Garden-fresh tomatoes just taste better. Fact. Pairing plants with different growth habits is called “intercropping,” and there’s some data to show it’s effective. Because tomatoes need support to climb, they may be able to provide some shade to cilantro as the summer heat intensifies.

What to Plant with Cilantro Peppers
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4. Peppers

  • Why We Love It: Prolific crop that’s easy to grow

Like tomatoes, peppers love the heat and need supports to stay upright. These tall plants can provide shade to cilantro, which may help protect it from afternoon sun.

What to Plant with Cilantro Beans
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5. Beans

  • Why We Love It: Edible crop that pollinators love, too

Plant climbing beans, which need a trellis, alongside your cilantro. These fast growers may help cilantro produce for a longer period of time before it begins to go to seed.

What to Plant with Cilantro Spinach
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6. Spinach

  • Why We Love It: Easy and fast grower

Spinach loves cool weather and lots of moisture, so it’s an ideal companion plant for cilantro. Harvest baby leaves, or wait until it matures, which is typically within about 45 to 60 days for most varieties. Plant again in late summer for a fall harvest.

What to Plant with Cilantro Dill
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7. Dill

  • Why We Love It: Attractive flowers and pollinator-friendly

Dill has pretty, pale yellow blooms when it goes to flower, and it’s a pollinator magnet just like cilantro. Plant them together to welcome all the good bugs to your garden.

What to Plant with Cilantro Sweet Alyssum
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8. Sweet Alyssum

  • Why We Love It: Fragrant, low-growing annual that self-sows

Cilantro is sometimes plagued by aphids. Sweet alyssum is a great companion because tiny parasitic beneficials are attracted to this sweet-smelling plant, which blooms from spring to frost. They may stop to munch on any aphids on your cilantro!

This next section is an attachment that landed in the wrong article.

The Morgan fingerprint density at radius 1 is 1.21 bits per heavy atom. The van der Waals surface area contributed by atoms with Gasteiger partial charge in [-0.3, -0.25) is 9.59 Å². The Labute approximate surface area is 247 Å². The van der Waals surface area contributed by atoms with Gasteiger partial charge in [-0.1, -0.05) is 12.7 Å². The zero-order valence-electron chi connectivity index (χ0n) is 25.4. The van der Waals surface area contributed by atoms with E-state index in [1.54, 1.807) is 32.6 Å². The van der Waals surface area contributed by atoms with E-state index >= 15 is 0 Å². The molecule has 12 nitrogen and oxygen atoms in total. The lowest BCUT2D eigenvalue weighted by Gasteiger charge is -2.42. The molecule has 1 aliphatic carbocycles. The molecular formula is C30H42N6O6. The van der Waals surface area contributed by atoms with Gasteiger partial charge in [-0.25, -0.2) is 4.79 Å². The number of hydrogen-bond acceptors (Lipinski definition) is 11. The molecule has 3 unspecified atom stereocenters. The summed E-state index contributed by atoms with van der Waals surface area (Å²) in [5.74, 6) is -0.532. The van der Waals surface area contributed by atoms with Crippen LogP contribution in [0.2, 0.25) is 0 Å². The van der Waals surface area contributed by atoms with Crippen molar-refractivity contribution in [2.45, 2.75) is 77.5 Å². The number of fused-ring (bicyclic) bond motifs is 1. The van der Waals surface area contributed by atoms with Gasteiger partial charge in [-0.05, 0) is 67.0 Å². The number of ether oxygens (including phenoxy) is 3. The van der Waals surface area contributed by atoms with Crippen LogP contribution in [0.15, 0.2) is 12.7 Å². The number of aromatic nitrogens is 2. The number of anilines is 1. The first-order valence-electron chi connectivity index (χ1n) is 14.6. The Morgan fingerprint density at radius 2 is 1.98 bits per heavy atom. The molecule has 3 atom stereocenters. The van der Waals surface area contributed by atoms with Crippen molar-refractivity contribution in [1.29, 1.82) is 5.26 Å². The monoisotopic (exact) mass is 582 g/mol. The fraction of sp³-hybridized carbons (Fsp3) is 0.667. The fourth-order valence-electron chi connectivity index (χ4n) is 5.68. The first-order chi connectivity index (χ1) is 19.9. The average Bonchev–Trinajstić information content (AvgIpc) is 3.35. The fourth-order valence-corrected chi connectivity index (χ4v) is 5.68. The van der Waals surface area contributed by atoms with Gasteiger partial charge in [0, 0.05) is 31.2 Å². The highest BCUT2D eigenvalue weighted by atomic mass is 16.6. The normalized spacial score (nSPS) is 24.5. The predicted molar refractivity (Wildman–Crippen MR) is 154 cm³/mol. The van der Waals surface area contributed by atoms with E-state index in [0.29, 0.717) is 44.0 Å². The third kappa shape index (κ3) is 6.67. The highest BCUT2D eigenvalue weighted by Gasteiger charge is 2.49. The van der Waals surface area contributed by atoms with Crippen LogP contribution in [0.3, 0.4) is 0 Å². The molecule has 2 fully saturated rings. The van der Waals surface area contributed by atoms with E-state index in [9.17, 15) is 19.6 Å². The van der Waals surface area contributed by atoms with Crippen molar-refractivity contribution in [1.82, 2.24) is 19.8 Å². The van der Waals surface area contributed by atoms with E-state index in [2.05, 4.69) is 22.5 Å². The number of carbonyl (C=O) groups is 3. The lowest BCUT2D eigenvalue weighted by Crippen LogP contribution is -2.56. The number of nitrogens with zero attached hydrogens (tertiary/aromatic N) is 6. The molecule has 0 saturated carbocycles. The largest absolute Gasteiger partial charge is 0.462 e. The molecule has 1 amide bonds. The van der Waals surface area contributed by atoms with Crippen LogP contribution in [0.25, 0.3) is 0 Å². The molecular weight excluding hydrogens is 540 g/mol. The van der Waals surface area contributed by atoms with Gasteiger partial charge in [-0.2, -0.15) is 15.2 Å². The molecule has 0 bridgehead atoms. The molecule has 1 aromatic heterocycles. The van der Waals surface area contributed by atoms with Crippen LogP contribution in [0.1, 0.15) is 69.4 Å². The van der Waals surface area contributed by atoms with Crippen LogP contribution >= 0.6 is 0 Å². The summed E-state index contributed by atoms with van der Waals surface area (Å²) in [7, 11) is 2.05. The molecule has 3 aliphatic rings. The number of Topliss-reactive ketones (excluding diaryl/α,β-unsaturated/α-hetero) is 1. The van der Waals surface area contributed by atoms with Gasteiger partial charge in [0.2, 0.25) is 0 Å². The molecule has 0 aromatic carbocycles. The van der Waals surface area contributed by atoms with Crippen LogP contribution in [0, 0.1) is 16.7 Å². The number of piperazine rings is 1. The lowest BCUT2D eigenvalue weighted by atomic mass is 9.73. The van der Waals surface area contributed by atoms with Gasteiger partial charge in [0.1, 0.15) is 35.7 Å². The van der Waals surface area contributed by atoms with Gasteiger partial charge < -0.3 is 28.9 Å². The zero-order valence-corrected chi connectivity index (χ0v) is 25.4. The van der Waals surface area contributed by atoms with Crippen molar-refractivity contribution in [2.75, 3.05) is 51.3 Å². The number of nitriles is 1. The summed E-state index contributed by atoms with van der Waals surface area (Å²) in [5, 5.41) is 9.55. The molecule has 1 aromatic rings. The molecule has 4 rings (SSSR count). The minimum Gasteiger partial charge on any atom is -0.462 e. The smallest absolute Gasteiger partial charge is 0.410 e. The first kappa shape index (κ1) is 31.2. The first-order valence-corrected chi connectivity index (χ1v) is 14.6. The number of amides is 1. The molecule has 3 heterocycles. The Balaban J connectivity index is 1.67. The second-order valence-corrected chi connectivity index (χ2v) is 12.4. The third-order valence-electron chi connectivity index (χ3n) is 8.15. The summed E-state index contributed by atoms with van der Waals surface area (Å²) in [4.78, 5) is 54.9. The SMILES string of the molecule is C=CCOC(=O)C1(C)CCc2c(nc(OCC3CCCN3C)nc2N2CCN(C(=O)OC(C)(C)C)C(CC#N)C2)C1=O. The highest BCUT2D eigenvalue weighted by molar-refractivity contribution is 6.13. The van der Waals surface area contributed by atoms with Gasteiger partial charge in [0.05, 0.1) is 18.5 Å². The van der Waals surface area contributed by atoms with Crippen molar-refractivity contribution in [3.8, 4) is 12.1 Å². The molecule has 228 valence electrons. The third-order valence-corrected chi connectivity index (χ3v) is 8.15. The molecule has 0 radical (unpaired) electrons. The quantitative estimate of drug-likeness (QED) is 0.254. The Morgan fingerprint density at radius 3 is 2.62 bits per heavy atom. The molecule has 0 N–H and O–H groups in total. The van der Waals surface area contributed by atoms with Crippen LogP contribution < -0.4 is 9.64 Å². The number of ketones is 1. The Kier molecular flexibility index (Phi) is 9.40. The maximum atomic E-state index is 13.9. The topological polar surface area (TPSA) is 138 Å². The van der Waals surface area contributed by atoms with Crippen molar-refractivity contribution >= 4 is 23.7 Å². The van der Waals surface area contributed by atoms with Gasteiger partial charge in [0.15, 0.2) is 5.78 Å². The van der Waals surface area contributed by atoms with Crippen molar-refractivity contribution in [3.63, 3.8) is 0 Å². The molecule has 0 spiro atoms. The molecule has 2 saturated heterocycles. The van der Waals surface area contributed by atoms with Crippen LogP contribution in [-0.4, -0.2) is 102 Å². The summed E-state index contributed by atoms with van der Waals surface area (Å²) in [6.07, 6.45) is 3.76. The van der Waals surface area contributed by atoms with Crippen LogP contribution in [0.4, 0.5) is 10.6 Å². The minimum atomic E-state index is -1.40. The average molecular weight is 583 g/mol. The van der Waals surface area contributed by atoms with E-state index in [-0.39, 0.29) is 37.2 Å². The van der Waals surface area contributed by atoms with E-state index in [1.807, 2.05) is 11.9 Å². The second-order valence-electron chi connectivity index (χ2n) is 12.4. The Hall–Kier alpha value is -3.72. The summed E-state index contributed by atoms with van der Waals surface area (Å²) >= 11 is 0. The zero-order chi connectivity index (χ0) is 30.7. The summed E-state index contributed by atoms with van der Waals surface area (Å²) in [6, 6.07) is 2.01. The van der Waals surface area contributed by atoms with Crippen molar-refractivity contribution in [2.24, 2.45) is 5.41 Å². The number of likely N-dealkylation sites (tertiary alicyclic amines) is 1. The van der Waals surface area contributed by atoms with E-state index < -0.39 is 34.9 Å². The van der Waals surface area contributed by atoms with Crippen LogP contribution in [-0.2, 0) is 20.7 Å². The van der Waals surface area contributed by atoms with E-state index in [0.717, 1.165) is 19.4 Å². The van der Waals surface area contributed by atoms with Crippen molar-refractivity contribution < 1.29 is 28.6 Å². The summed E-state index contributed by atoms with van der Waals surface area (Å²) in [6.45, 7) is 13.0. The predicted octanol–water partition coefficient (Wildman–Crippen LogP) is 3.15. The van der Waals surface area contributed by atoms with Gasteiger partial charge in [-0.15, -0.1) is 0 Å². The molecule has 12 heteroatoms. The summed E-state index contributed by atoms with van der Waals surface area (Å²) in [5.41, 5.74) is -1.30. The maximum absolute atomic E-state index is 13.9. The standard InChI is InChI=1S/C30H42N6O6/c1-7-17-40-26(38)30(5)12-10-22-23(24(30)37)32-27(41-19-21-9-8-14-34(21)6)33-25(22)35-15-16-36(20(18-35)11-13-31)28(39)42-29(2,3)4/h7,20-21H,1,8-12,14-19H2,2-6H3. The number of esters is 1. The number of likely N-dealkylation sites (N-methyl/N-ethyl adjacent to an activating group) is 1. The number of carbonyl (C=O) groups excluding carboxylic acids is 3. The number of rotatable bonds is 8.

What to Plant with Cilantro Avoid
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What to Avoid Planting with Cilantro

There are several plants that don’t generally do well when planted near cilantro. Lavender, thyme and rosemary prefer dry conditions, so they don’t thrive around cilantro, which likes regular watering. Fennel is another edible you should avoid as a companion plant for cilantro because it’s believed that cilantro hinders fennel seed formation.

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Arricca Elin SanSone is a gardener with more than 15 years of experience. In addition to PureWow, she writes for Prevention, Country Living, Veranda, The Spruce, and many other national publications. She also trials new plant cultivars and field tests garden products to evaluate practicality and durability.

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Freelance Gardening Editor

Arricca Elin SanSone is a gardener with more than 15 years of experience. In addition to PureWow, she writes for Prevention, Country Living, Veranda, The Spruce and many other...